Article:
First person shooters pretty much dictate that you'll need an odd number of displays to avoid your crosshairs spanning multiple monitors. With three displays you can begin to get the immersion effect, but buy five and you'll be completely surrounded by your game. And as I mentioned before, it doesn't require any special application or OS support, the drivers take care of everything: it just appears as a single, large, surface.

It seems trivial but honestly we haven't had the ability to easily support the ridiculous display setups we always see in sci-fi movies. Eyefinity at least makes it look like we can build the PCs from the Matrix.

Will it succeed? Who knows. Does it sound gimmicky? Sure. Is it cool? Yeah, I'd say so.

If panel prices could drop significantly enough where putting together an Eyefinity display setup didn't cost more than the graphics card, I think it'd be a much easier sell. Obviously AMD's next-generation GPU is more than just Eyefinity, but you'll hear about the rest late this month.

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  • pixel00706 - Friday, September 11, 2009 - link

    Yeah But imagine 6 X cheapy data projectors....no lines massive display :). Problem is an area big enough to project it onto Reply
  • Griswold - Friday, September 11, 2009 - link

    Case in point, look at the WoW screen shot..screen cut right in half were character is located. lol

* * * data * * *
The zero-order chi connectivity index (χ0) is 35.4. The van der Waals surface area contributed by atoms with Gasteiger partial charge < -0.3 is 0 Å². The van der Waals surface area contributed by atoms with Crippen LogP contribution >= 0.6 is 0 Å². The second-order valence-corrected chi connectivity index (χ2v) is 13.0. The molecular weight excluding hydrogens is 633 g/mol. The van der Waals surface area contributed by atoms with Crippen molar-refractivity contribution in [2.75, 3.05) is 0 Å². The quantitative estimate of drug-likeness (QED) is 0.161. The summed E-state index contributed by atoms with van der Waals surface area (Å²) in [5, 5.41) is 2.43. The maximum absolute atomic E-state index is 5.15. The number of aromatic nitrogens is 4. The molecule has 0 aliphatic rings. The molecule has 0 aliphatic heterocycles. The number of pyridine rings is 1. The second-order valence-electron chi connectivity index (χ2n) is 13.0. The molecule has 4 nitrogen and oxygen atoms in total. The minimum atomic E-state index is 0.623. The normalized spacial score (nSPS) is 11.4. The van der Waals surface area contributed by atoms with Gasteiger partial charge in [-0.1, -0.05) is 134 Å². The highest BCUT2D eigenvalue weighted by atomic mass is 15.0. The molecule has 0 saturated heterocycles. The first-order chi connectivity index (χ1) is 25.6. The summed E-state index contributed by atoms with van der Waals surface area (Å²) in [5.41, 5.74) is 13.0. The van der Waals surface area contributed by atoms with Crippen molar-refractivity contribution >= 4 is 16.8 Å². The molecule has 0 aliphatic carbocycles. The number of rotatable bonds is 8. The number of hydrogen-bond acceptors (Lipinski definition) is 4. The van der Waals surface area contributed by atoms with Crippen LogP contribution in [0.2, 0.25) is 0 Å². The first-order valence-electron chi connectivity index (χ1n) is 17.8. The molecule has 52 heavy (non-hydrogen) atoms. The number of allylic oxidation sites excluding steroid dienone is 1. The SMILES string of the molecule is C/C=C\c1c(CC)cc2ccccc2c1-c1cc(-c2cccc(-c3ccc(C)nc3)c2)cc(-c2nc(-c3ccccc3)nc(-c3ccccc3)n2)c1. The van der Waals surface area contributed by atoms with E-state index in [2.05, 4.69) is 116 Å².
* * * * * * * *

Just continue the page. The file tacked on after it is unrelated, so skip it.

I wonder why they didnt use pivot to circumvent that problem. Five displays in a single row instead of two and the center display will not cut the area with the character in half, while at the same time provide the desired hight at the cost of some width. That would work for me...
    Reply
  • duploxxx - Friday, September 11, 2009 - link

    perhaps have a look at Barco, also one of the preferred ATI/AMD board vendors and see what they do with screens, they already have full glued monitors where you can drive 2 gpu to 1 monitor Reply
  • misuspita - Friday, September 11, 2009 - link

    Those monitors are not thought out for that purpose. But http://www.seamlessdisplay.com/products_radius320....">http://www.seamlessdisplay.com/products_radius320.... these are. Reply
  • Iketh - Friday, September 11, 2009 - link

    Please read the entire article before posting. It's clearly stated that AMD already has one manufacturer lined up to make monitors with very thin bezels, and for FPSs, you would use an odd number of displays so your crosshairs are in the center of a monitor. It's all in the article. Reply